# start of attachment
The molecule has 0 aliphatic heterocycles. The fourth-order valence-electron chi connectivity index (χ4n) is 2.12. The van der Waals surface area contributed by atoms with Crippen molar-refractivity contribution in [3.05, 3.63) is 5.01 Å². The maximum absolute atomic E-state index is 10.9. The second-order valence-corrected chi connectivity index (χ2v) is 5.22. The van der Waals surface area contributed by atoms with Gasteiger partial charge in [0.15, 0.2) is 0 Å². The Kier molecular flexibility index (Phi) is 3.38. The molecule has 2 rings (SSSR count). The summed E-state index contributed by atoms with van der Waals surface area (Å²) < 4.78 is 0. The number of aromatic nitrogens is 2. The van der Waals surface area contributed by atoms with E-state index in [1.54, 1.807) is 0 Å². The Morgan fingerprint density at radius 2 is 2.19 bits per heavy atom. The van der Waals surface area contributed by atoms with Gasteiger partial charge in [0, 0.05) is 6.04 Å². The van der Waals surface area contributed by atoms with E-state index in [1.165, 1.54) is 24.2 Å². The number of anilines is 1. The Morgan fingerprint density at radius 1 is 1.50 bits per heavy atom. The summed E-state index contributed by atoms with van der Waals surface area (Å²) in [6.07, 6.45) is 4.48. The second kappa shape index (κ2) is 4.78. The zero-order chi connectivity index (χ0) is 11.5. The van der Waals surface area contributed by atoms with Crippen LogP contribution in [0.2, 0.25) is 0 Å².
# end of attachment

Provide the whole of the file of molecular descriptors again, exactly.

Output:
The molecule has 0 aliphatic heterocycles. The fourth-order valence-electron chi connectivity index (χ4n) is 2.12. The van der Waals surface area contributed by atoms with Crippen molar-refractivity contribution in [3.05, 3.63) is 5.01 Å². The maximum absolute atomic E-state index is 10.9. The second-order valence-corrected chi connectivity index (χ2v) is 5.22. The van der Waals surface area contributed by atoms with Gasteiger partial charge in [0.15, 0.2) is 0 Å². The Kier molecular flexibility index (Phi) is 3.38. The molecule has 2 rings (SSSR count). The summed E-state index contributed by atoms with van der Waals surface area (Å²) < 4.78 is 0. The number of aromatic nitrogens is 2. The van der Waals surface area contributed by atoms with E-state index in [1.54, 1.807) is 0 Å². The Morgan fingerprint density at radius 2 is 2.19 bits per heavy atom. The van der Waals surface area contributed by atoms with Gasteiger partial charge in [0, 0.05) is 6.04 Å². The van der Waals surface area contributed by atoms with E-state index in [1.165, 1.54) is 24.2 Å². The number of anilines is 1. The Morgan fingerprint density at radius 1 is 1.50 bits per heavy atom. The summed E-state index contributed by atoms with van der Waals surface area (Å²) in [6.07, 6.45) is 4.48. The second kappa shape index (κ2) is 4.78. The zero-order chi connectivity index (χ0) is 11.5. The van der Waals surface area contributed by atoms with Crippen LogP contribution in [0.2, 0.25) is 0 Å².